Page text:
Mouse Option

When entering GCPs with the mouse, you should try to match coarser resolution imagery to finer resolution imagery (that is, Landsat TM to SPOT), and avoid stretching resolution spans greater than a cubic convolution radius (a 4 × 4 area). In other words, you should not try to match Landsat MSS to SPOT or Landsat TM to an aerial photograph.

How GCPs are Stored

GCPs entered with the mouse are stored in the image file, and those entered at the keyboard or digitized using a digitizing tablet are stored in a separate file with the extension .gcc. GCPs entered with the mouse can also be saved as a separate *.gcc file.

GCP Prediction and Matching

Automated GCP prediction enables you to pick a GCP in either coordinate system and automatically locate that point in the other coordinate system based on the current transformation parameters.

Automated GCP matching is a step beyond GCP prediction. For image-to-image rectification, a GCP selected in one image is precisely matched to its counterpart in the other image using the spectral characteristics of the data and the geometric transformation. GCP matching enables you to fine tune a rectification for highly accurate results.

Both of these methods require an existing transformation which consists of a set of coefficients used to convert the coordinates from one system to another.

GCP Prediction

GCP prediction is a useful technique to help determine if enough GCPs have been gathered. After selecting several GCPs, select a point in either the source or the destination image, then use GCP prediction to locate the corresponding GCP on the other image (map). This point is determined based on the current transformation derived from existing GCPs. Examine the automatically generated point and see how accurate it is. If it is within an acceptable range of accuracy, then there may be enough GCPs to perform an accurate rectification (depending upon how evenly dispersed the GCPs are). If the automatically generated point is not accurate, then more GCPs should be gathered before rectifying the image.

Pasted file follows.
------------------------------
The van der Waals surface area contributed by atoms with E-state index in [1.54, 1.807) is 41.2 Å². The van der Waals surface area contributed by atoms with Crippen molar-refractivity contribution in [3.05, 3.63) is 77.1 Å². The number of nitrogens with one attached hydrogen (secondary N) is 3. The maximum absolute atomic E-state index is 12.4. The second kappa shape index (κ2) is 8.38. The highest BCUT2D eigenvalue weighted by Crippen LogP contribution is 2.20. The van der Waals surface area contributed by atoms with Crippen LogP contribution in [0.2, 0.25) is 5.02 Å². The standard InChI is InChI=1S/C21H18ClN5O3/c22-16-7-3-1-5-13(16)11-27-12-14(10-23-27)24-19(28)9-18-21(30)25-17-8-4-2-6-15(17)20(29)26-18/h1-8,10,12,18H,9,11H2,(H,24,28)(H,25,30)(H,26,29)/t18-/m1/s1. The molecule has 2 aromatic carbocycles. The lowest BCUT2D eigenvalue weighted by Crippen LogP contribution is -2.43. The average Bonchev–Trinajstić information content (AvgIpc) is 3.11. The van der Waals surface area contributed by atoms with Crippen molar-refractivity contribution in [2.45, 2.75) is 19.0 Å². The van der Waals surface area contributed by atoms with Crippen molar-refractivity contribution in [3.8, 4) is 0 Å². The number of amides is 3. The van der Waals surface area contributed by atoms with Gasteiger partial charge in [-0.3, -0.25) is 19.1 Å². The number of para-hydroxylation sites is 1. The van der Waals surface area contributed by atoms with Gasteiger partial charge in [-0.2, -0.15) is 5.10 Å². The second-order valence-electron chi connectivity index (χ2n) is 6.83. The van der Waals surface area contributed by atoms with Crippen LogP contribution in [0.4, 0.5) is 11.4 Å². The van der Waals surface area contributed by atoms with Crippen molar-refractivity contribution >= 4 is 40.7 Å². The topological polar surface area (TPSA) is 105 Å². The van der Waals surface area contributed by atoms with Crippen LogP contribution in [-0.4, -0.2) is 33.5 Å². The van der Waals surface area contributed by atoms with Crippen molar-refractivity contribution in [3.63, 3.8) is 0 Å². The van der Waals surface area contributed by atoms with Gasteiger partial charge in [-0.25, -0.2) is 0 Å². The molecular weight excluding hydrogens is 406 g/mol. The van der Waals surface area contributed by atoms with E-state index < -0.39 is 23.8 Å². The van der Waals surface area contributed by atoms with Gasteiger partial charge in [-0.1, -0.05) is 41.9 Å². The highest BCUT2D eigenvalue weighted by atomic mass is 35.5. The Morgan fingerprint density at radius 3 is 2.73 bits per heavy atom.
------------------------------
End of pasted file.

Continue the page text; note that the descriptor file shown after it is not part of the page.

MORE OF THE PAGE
GCP prediction can also be used when applying an existing transformation to another image in a data set. This saves time in selecting another set of GCPs by hand. Once the GCPs are automatically selected, those that do not meet an acceptable level of error can be edited.

GCP Matching

In GCP matching, you can select which layers from the source and destination images to use. Since the matching process is based on the reflectance values, select layers that have similar spectral wavelengths, such as two visible bands or two infrared bands. You can perform histogram matching to ensure that there is no offset between the images. You can also select the radius from the predicted GCP from which the matching operation searches for a spectrally similar pixels. The search window can be any odd size between 5 × 5 and 21 × 21.

Histogram matching is discussed in Enhancement.

A correlation threshold is used to accept or discard points. The correlation ranges from -1.000 to +1.000. The threshold is an absolute value threshold ranging from 0.000 to 1.000. A value of 0.000 indicates a bad match and a value of 1.000 indicates an exact match. Values above 0.8000 or 0.9000 are recommended. If a match cannot be made because the absolute value of the correlation is less than the threshold, you have the option to discard points.